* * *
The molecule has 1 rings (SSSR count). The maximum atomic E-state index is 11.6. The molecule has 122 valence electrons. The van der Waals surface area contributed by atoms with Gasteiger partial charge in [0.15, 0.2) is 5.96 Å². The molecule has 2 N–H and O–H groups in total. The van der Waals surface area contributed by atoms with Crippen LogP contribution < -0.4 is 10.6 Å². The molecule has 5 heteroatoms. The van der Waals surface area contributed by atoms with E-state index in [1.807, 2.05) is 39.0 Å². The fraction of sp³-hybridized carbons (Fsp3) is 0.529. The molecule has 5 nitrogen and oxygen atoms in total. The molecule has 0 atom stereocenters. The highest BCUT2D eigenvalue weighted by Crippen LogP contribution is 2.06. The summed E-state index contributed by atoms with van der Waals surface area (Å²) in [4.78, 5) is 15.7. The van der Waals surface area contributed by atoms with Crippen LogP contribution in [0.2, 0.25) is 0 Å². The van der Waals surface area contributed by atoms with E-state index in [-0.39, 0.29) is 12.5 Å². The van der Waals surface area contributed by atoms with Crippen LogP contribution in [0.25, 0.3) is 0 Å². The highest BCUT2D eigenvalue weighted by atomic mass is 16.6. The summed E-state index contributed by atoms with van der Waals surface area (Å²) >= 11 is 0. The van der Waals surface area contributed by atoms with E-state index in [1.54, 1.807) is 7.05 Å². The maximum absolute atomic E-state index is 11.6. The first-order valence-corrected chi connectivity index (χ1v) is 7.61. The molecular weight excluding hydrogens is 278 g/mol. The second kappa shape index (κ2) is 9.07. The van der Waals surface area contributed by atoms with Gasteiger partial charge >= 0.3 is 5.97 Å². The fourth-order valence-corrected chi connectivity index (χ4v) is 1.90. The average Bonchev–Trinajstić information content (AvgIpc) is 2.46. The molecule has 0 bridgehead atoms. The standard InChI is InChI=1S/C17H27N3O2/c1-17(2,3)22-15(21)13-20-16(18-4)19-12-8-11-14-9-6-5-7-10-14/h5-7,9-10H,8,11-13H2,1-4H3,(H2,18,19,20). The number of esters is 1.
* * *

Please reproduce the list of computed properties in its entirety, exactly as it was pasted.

The molecule has 1 rings (SSSR count). The maximum atomic E-state index is 11.6. The molecule has 122 valence electrons. The van der Waals surface area contributed by atoms with Gasteiger partial charge in [0.15, 0.2) is 5.96 Å². The molecule has 2 N–H and O–H groups in total. The van der Waals surface area contributed by atoms with Crippen LogP contribution < -0.4 is 10.6 Å². The molecule has 5 heteroatoms. The van der Waals surface area contributed by atoms with E-state index in [1.807, 2.05) is 39.0 Å². The fraction of sp³-hybridized carbons (Fsp3) is 0.529. The molecule has 5 nitrogen and oxygen atoms in total. The molecule has 0 atom stereocenters. The highest BCUT2D eigenvalue weighted by Crippen LogP contribution is 2.06. The summed E-state index contributed by atoms with van der Waals surface area (Å²) in [4.78, 5) is 15.7. The van der Waals surface area contributed by atoms with Crippen LogP contribution in [0.2, 0.25) is 0 Å². The van der Waals surface area contributed by atoms with E-state index in [-0.39, 0.29) is 12.5 Å². The van der Waals surface area contributed by atoms with Crippen LogP contribution in [0.25, 0.3) is 0 Å². The highest BCUT2D eigenvalue weighted by atomic mass is 16.6. The summed E-state index contributed by atoms with van der Waals surface area (Å²) >= 11 is 0. The van der Waals surface area contributed by atoms with E-state index in [1.54, 1.807) is 7.05 Å². The maximum absolute atomic E-state index is 11.6. The first-order valence-corrected chi connectivity index (χ1v) is 7.61. The molecular weight excluding hydrogens is 278 g/mol. The second kappa shape index (κ2) is 9.07. The van der Waals surface area contributed by atoms with Gasteiger partial charge >= 0.3 is 5.97 Å². The fourth-order valence-corrected chi connectivity index (χ4v) is 1.90. The average Bonchev–Trinajstić information content (AvgIpc) is 2.46. The molecule has 0 bridgehead atoms. The standard InChI is InChI=1S/C17H27N3O2/c1-17(2,3)22-15(21)13-20-16(18-4)19-12-8-11-14-9-6-5-7-10-14/h5-7,9-10H,8,11-13H2,1-4H3,(H2,18,19,20). The number of esters is 1.